Review: In the documentary ‘The King,’ Eugene Jarecki hits the road to explore byways branching from Elvis Presley to Trump’s America
At first glance, a documentary about Elvis Presley doesn’t feel like a natural subject for Eugene Jarecki. The director previously explored U.S. foreign policy in “Why We Fight” and the country’s war on drugs in “The House I Live In,” but “The King” isn’t your standard music documentary.
Instead, Jarecki casts the life of Presley — the most American of icons — as a model for the United States’ rise and decline, particularly in the era of Trump. It’s a combination as messy and unlikely as Elvis’ beloved sandwich of peanut butter, banana and bacon, but it will ultimately go down with just as much pleasure for Presley fans and those who align themselves politically with the director.
Jarecki’s film approaches the legend’s life chronologically, traveling between key places in Presley’s personal geography, beginning in his birthplace of Tupelo, Miss., and passing through cities like Memphis, Nashville, New York, Hollywood and Las Vegas. Rather than taking a more traditional mode of transportation, Jarecki uses Presley’s 1963 Rolls-Royce, inviting actors, musicians and everyday people along for the ride.
Personalities as varied as Ethan Hawke, David Simon and James Carville share their thoughts on Presley in the front seat with the director. Musical acts like M. Ward, EmiSunshine and the Rain and Stax Music Academy Singers crowd into the back seat to play and channel a bit of the King’s energy. Coupled with the conversation and music is footage of the 2016 election and its aftermath, setting up Presley’s life as prefiguring a century he never lived to see where celebrity, consumerism and capitalism drive the country.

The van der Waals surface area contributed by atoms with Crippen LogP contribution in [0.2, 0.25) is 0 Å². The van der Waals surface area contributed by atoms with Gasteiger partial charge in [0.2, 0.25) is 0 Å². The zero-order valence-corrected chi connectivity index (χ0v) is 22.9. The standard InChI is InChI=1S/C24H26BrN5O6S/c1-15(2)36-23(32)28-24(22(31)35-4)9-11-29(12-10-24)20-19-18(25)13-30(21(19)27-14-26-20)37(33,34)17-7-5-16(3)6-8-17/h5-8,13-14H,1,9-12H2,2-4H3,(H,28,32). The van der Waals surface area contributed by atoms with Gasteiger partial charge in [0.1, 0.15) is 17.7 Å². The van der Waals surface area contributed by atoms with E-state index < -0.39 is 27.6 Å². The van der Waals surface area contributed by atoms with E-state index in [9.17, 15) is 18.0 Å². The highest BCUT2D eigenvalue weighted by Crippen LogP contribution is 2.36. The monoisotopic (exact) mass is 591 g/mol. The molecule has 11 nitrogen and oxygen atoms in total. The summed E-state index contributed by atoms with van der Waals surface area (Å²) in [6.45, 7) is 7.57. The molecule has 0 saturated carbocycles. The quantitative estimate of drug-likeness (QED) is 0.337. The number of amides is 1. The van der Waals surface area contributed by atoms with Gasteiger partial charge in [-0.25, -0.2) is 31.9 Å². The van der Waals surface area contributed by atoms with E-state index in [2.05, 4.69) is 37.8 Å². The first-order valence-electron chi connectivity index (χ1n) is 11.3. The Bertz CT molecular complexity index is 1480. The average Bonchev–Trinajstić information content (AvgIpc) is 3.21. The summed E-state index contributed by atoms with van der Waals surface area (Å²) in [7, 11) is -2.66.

Jarecki positions Presley as the epitome of the American dream, tracing his roots from a boy who grew up in poverty in a small town to become the biggest star in the world. But “The King” doesn’t — and couldn’t — end with Presley at his peak; we watch the decline of his health and performance, and the director frames the singer’s deterioration against how he sees the U.S. in the age of Trump.
Even before it reaches Presley’s final years, “The King” explores the icon’s challenges and the complex place he occupies in pop culture. There’s sadness and loneliness in a number of archival interviews with the star, and the film acknowledges some of his more questionable choices. Chuck D and Van Jones discuss the singer not only in the context of appropriation of black music but also his lack of political support for civil rights causes, creating a parallel with an America that doesn’t stand with people of color. Billie Holiday’s “Strange Fruit” plays over images of lynchings, demonstrating the real danger of remaining silent.
Historical tragedy mixes with contemporary chaos, interspersed with performance footage and interviews suffused with Presley’s trademark charisma, creating a disjointed experience. “What do you think I’m doing with this movie?” Jarecki asks Wayne Gerster, his road crew chief after the Rolls-Royce breaks down early in the film. “I don’t know what the hell you’re doing with this movie,” he replies. “I’m not sure you know what you’re doing. That’s what’s scary.”
The end result is sprawling and often unfocused, with a reach that exceeds its grasp. Like any road trip worth taking, “The King” wanders off the path, taking side journeys that don’t feel necessary in reaching the final destination. Jarecki’s documentary won’t please those who would prefer a typical biography — or those who disagree with his central political premise — but it’s an interesting if flawed look at a legend and his country.
Rated: R, for language, some disturbing images and brief drug use
Running time: 1 hour, 47 minutes
Playing: Landmark Nuart Theater, West Los Angeles
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